Sunday,22 October, 2017
Current issue | Issue 1160, (15 - 21 August 2013)
Sunday,22 October, 2017
Issue 1160, (15 - 21 August 2013)

Ahram Weekly

US drones rage on in Yemen

Ten days of US drone strikes see 40 alleged Al-Qaeda terrorists killed, but unnerve and anger many Yemenis in the process, writes Nasser Arrabyee

Al-Ahram Weekly

Yemen is witnessing an unprecedented war from the sky. More than 40 Al-Qaeda suspects were killed over 10 days by 13 US drone attacks, mostly on moving targets in different places of the country.

With this in mind, and with some observers saying Al-Qaeda is getting weaker, the top leader of Al-Qaeda in Yemen, Nasser Al-Wuhayshi, threatened after the drone attacks that he would raid maximum security prisons to free his “brothers” to fight with him.

The unprecedented drone attacks on Yemen came after allegations based on intelligence leaks from both US and Yemen that Al-Wuhayshi had been ordered by his boss, Ayman Al-Zawahri, to green light large terror operations on Western embassies and gas and oil facilities in Yemen.

In a statement attributed to Al-Wuhayshi and published on Al-Qaeda-linked websites on Monday, 12 August 2013, Yemen’s top Al-Qaeda leader said: “We ask God to make us a cause for unlocking your incarceration and relieving your agony.”

“Your brothers are pounding the walls of injustice and the thrones of oppression. These walls and thrones are coming down every day and victory is but one step. Victory is one hour of perseverance,” said Al-Wuhayshi who himself broke out of the maximum-security prison in Sanaa in February 2006, along with 22 inmates. Some 20 of the escapees were killed or re-arrested. Al-Wuhayshi was among those who escaped.

The Yemeni expert on Al-Qaeda affairs Abdel-Razak Al-Jamal told Al-Ahram Weekly Monday that the statement aimed to raise the morale of Al-Qaeda fighters after painful repeated drone attacks.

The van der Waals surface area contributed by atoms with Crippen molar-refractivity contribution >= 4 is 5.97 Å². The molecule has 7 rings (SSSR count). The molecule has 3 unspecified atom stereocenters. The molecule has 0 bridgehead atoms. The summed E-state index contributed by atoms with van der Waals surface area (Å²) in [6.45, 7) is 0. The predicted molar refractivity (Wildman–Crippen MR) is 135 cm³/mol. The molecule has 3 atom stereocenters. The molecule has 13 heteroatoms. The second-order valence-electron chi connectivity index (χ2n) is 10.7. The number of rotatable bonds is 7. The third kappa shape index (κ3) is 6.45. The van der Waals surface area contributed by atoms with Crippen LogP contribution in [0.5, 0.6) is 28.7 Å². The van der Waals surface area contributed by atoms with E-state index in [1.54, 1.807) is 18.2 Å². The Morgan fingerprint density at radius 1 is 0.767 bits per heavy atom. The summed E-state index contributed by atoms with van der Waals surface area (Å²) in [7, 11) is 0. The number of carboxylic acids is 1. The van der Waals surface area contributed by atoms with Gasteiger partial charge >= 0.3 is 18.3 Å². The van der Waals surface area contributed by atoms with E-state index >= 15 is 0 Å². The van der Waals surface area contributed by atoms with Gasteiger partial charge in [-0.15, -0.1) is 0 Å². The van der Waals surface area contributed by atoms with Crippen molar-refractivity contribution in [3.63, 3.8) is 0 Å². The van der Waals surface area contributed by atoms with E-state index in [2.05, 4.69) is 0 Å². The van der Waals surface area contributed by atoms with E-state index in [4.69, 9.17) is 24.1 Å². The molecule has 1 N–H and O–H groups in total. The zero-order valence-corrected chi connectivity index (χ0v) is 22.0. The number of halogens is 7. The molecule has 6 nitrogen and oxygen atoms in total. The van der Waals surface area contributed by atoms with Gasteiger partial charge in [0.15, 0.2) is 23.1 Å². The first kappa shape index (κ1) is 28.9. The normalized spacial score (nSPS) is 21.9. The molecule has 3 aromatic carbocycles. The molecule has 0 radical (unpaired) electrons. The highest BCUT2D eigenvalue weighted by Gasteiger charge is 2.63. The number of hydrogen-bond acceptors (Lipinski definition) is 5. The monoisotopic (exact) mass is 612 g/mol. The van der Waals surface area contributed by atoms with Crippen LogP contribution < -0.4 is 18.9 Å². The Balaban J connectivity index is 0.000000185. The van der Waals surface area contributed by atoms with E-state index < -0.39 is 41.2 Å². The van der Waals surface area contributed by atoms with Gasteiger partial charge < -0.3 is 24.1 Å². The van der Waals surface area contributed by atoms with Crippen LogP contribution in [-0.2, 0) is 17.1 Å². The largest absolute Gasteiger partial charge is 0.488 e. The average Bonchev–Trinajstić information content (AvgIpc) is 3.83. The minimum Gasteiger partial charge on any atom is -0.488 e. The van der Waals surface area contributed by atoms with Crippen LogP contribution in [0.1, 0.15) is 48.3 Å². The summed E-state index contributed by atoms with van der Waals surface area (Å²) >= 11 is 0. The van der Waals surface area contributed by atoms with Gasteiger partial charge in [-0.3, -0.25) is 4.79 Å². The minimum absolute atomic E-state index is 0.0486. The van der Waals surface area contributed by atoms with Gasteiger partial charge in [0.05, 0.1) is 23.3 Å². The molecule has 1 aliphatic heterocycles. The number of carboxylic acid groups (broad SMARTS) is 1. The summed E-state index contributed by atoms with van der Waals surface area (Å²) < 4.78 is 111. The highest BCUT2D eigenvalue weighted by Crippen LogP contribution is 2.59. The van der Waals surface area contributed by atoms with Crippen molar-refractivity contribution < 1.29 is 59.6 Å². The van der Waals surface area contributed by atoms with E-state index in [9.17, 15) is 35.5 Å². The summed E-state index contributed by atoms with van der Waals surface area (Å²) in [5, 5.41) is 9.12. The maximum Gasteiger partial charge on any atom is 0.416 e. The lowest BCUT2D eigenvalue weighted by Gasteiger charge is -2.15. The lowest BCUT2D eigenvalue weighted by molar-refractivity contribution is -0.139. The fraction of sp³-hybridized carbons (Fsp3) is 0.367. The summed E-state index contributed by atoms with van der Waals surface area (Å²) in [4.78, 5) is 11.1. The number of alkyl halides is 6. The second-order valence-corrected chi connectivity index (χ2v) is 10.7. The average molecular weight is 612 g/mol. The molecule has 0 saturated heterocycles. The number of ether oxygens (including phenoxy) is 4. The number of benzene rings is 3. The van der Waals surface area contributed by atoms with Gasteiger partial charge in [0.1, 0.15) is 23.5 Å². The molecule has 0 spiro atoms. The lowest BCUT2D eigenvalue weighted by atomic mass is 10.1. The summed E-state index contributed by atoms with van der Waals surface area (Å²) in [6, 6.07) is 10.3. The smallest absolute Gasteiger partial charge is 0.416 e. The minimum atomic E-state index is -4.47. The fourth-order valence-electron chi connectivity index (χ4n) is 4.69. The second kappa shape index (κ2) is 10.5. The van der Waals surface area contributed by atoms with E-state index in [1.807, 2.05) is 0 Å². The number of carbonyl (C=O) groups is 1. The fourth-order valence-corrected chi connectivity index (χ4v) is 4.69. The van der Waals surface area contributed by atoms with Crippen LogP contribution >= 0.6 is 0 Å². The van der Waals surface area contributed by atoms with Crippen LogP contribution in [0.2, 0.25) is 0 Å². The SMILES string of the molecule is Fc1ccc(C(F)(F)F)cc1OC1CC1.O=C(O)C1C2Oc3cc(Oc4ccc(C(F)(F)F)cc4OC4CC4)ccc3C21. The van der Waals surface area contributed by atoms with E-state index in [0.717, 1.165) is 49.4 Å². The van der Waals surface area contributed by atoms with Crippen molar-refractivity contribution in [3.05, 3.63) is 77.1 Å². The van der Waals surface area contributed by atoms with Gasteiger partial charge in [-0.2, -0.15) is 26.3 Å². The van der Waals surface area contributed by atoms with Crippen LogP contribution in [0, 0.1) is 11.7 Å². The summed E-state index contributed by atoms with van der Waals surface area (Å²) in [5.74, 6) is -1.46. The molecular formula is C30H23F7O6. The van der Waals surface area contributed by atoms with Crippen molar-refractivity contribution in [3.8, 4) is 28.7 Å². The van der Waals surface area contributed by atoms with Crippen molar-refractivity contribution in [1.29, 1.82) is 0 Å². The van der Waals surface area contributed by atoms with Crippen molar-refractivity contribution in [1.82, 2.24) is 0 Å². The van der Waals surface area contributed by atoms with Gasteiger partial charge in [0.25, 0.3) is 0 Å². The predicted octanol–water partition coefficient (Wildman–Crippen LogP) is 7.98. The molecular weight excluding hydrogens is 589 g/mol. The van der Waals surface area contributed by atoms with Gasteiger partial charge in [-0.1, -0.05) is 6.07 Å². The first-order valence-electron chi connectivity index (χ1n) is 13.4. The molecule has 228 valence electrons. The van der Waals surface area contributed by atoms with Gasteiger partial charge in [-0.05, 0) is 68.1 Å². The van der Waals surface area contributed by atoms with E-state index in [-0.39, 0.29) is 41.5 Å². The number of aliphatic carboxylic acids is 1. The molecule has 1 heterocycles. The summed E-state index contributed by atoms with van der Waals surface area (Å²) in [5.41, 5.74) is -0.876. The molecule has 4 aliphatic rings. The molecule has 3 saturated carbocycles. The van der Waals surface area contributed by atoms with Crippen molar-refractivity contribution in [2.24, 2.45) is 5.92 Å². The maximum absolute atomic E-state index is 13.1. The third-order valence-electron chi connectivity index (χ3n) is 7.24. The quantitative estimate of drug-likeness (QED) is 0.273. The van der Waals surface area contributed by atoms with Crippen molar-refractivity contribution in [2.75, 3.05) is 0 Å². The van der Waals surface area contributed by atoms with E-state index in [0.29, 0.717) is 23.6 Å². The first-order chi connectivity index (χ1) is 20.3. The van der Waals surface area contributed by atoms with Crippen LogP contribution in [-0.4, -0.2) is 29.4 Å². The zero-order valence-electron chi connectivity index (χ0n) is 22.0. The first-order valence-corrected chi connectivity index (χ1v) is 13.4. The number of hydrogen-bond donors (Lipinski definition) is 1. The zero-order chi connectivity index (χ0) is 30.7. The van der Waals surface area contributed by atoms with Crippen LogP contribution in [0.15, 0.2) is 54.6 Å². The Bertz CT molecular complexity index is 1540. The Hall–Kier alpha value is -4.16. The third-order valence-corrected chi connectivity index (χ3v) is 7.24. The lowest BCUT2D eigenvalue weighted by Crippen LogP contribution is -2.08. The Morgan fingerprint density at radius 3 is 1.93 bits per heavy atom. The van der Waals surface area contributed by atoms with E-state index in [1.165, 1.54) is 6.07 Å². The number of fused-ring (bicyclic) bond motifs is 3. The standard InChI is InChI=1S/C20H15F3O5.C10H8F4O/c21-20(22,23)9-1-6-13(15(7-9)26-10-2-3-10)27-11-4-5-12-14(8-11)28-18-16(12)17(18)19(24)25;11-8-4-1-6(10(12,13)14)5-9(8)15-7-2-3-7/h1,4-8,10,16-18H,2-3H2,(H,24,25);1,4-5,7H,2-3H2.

“Al-Wuhayshi wanted to say to his enemies, ‘We are still here steadfast,’ and at the same time raise morale of his remaining fighters and also give hope to prisoners,” said Al-Jamal, who has met many Al-Qaeda leaders.

The recent drone attacks, between 28 July and 10 August, came during and after a White House meeting between Yemen President Abdu Rabu Mansour Hadi and US President Barack Obama that discussed Yemen’s ongoing Al-Qaeda threat.

The drone attacks caused a lot of public anger, especially that they continued flying over the capital, Sanaa, for two days, night and day, for the first time ever during the Eid Al-Fitr holiday ending the holy month of Ramadan.

Despite announcing their approval, President Hadi and his government faced an embarrassing situation — especially after US and Western embassies closed and evacuated their staff. Violation of Yemeni sovereignty by drones was the most controversial issue among Yemenis since their appearance in the skies.

“The US and Yemen governments were very skillful in creating justifications for these drone attacks this time, to reduce the reactions of the people,” said Al-Jamal.

Al-Jamal believes two lies were crucial: the Americans lied about alleged imminent threats leading to closures of embassies and evacuation US staff; and Yemen lied when it said Al-Qaeda was planning to destroy oil facilities. “The two sides were lying to justify the repeated attacks,” Al-Jamal said.

His assessment of those killed is that most of them were from middle level echelons of Al-Qaeda, and at least eight of the 40 killed were Saudi nationals.

The Saudi national and leading member Ibrahim Al-Rubaish may have been among them. If confirmed, this would be big loss for Al-Qaeda. Al-Rubaish is deputy head of Al-Qaeda in Yemen, replacing Said Al-Shehri who was killed by drones early this year — his death confirmed by Al-Qaeda spokesman Al-Rubaish only in the middle of July.

Expert Al-Jamal said Al-Rubaish might have been killed in the strike of Al-Nakaba of Sayed Shabwah on 30 July.

The last drone strike killed two Al-Qaeda suspects and seriously injured one after they left their car and escaped on foot in an area called Askaria between Yafee and Radfan in the southern province of Lahj on 10 August.

In the drone strike of 7 August, at Damasheka Abeida Mareb, east of the county, three brothers fighting with Al-Qaeda were killed by drones, identified by the Interior Ministry as Abdallah Afraj, Al-Hassan Afraj, Al-Hussein Afraj from Raghan, Dahm tribe, Mareb.

The Weekly’s local sources said the older brother, Abdallah, was known to be an Al-Qaeda member. He started by making money from the slain Anwar Al-Awlaki in return for easing his movements between Mareb, Al-Jawf and Shabwah. Al-Awlaki was killed by a US drone strike on 30 September 2011.

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